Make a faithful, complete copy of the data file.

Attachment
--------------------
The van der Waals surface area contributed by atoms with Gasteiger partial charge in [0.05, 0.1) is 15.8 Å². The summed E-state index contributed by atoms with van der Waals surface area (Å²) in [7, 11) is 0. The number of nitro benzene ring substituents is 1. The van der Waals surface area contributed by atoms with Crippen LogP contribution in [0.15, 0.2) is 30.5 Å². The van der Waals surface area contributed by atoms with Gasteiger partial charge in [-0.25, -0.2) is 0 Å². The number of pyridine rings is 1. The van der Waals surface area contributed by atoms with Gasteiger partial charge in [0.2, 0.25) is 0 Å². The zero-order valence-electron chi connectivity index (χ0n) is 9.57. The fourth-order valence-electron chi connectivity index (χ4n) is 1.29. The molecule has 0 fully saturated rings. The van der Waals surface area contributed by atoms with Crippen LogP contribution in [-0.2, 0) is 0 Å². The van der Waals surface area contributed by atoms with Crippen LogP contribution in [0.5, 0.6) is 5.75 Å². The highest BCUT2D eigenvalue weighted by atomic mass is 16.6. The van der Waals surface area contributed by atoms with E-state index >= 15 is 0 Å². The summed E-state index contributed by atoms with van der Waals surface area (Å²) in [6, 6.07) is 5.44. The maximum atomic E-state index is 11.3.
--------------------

The van der Waals surface area contributed by atoms with Gasteiger partial charge in [0.05, 0.1) is 15.8 Å². The summed E-state index contributed by atoms with van der Waals surface area (Å²) in [7, 11) is 0. The number of nitro benzene ring substituents is 1. The van der Waals surface area contributed by atoms with Crippen LogP contribution in [0.15, 0.2) is 30.5 Å². The van der Waals surface area contributed by atoms with Gasteiger partial charge in [-0.25, -0.2) is 0 Å². The number of pyridine rings is 1. The van der Waals surface area contributed by atoms with Gasteiger partial charge in [0.2, 0.25) is 0 Å². The zero-order valence-electron chi connectivity index (χ0n) is 9.57. The fourth-order valence-electron chi connectivity index (χ4n) is 1.29. The molecule has 0 fully saturated rings. The van der Waals surface area contributed by atoms with Crippen LogP contribution in [-0.2, 0) is 0 Å². The van der Waals surface area contributed by atoms with Crippen LogP contribution in [0.5, 0.6) is 5.75 Å². The highest BCUT2D eigenvalue weighted by atomic mass is 16.6. The van der Waals surface area contributed by atoms with E-state index >= 15 is 0 Å². The summed E-state index contributed by atoms with van der Waals surface area (Å²) in [6, 6.07) is 5.44. The maximum atomic E-state index is 11.3.